MALDI imaging as a molecular mass spectrometry imaging technique (MSI) can provide accurate information about molecular composition on a surface. The last decade of MSI development has brought the technology to clinical and biomedical applications as a complementary technique of MRI and other molecular imaging. Then, this IMS technique is used for endogenous and exogenous molecule detection in pharmaceutical and biomedical fields. However, some limitations still exist due to physical and chemical aspects, and sensitivity of certain compounds is very low. Thus, we developed a multiplex technique for fast detection of different compound natures. The multiplex MALDI imaging technique uses a photocleavable group that can be detect easily by MALDI instrument. These techniques of targeted imaging using Tag-Mass molecules allow the multiplex detection of compounds like antibodies or oligonucleotides. Here, we describe how we used this technique to detect huge proteins and mRNA by MALDI imaging in rat brain and in a model for regeneration; the leech. PMID:20680601

  18. Use of scanning ion conductance microscopy to guide and redirect neuronal growth cones.

    PubMed

    Pellegrino, Mario; Orsini, Paolo; De Gregorio, Francesca

    2009-07-01

    Scanning ion conductance microscopy has been applied to neuronal growth cones of the leech either to image or to stimulate them. Growth cone advance was recorded in non-contact mode using a 2% ion current decrease criterion for pipette-membrane distance control. We demonstrate effective growth cone remodelling using a 5% criterion (near-scanning). Recurrent line near-scanning aligned growth cone processes along the scan line. The new membrane protrusions, marked by DiI, started a few minutes after scanning onset and progressively grew in thickness. Using scanning patterns suitable for connecting distinct growth cones, new links were consistently developed. Although the underlying mechanism is still a matter for investigation, a mechanical perturbation produced by the moving probe appeared to induce the process formation. Thanks to its deterministic and interactive features, this novel approach to guiding growth cones is a promising way to develop networks of identified neurons as well as link them with artificial structures. PMID:19447298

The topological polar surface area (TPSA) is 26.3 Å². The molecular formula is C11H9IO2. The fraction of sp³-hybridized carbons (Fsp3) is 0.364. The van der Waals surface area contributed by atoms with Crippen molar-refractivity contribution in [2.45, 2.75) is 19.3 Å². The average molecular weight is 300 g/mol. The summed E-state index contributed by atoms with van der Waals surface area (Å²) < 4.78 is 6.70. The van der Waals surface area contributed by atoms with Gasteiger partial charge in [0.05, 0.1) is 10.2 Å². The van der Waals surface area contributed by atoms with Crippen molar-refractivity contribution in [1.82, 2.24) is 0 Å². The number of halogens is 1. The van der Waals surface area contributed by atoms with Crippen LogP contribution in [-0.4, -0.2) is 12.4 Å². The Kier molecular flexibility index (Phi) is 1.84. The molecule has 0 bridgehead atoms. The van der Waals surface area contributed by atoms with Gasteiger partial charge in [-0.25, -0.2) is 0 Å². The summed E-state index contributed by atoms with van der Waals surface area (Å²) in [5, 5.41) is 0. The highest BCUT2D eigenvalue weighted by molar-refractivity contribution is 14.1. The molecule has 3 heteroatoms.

19. Bilingual children show an advantage in controlling verbal interference during spoken language comprehension*

    PubMed Central

    FILIPPI, ROBERTO; MORRIS, JOHN; RICHARDSON, FIONA M.; BRIGHT, PETER; THOMAS, MICHAEL S. C.; KARMILOFF-SMITH, ANNETTE; MARIAN, VIORICA

    2014-01-01

    Studies measuring inhibitory control in the visual modality have shown a bilingual advantage in both children and adults. However, there is a lack of developmental research on inhibitory control in the auditory modality. This study compared the comprehension of active and passive English sentences in 7–10 years old bilingual and monolingual children. The task was to identify the agent of a sentence in the presence of verbal interference. The target sentence was cued by the gender of the speaker. Children were instructed to focus on the sentence in the target voice and ignore the distractor sentence. Results indicate that bilinguals are more accurate than monolinguals in comprehending syntactically complex sentences in the presence of linguistic noise. This supports previous findings with adult participants (Filippi, Leech, Thomas, Green & Dick, 2012). We therefore conclude that the bilingual advantage in interference control begins early in life and is maintained throughout development. PMID:26146479

  20. Redescription and molecular characterization of Placobdella cryptobranchii (Johnson & Klemm, 1977) (Glossiphoniidae, Hirudinida)

    PubMed Central

    Moser, William E.; Briggler, Jeffrey T.; Richardson, Dennis J.; Schuette, Chawna D.; Hammond, Charlotte I.; Hopkins, William A.; Lazo-Wasem, Eric A.

    2013-01-01

    Abstract Placobdella cryptobranchii (Johnson & Klemm, 1977) was originally described from specimens collected from Ozark Hellbenders (Cryptobranchus alleganiensis bishopi) from the North Fork of the White River in Missouri, U.S.A. Leeches collected during August 2009 to August 2011 from five localities in Missouri (including the type locality) facilitated a redescription and molecular characterization of Placobdella cryptobranchii. Placobdella cryptobranchii has a rusty, reddish-brown dorsum with 2 lateral rows of unpigmented papillae, two unpigmented nuchal bands, unpigmented patches, and pair of four pre-anal papillae. Molecular comparison of CO-I sequence data from Placobdella cryptobranchii revealed a 93–94% similarity to Placobdella ornata and 10–17% difference among other species of Placobdella. PMID:24146580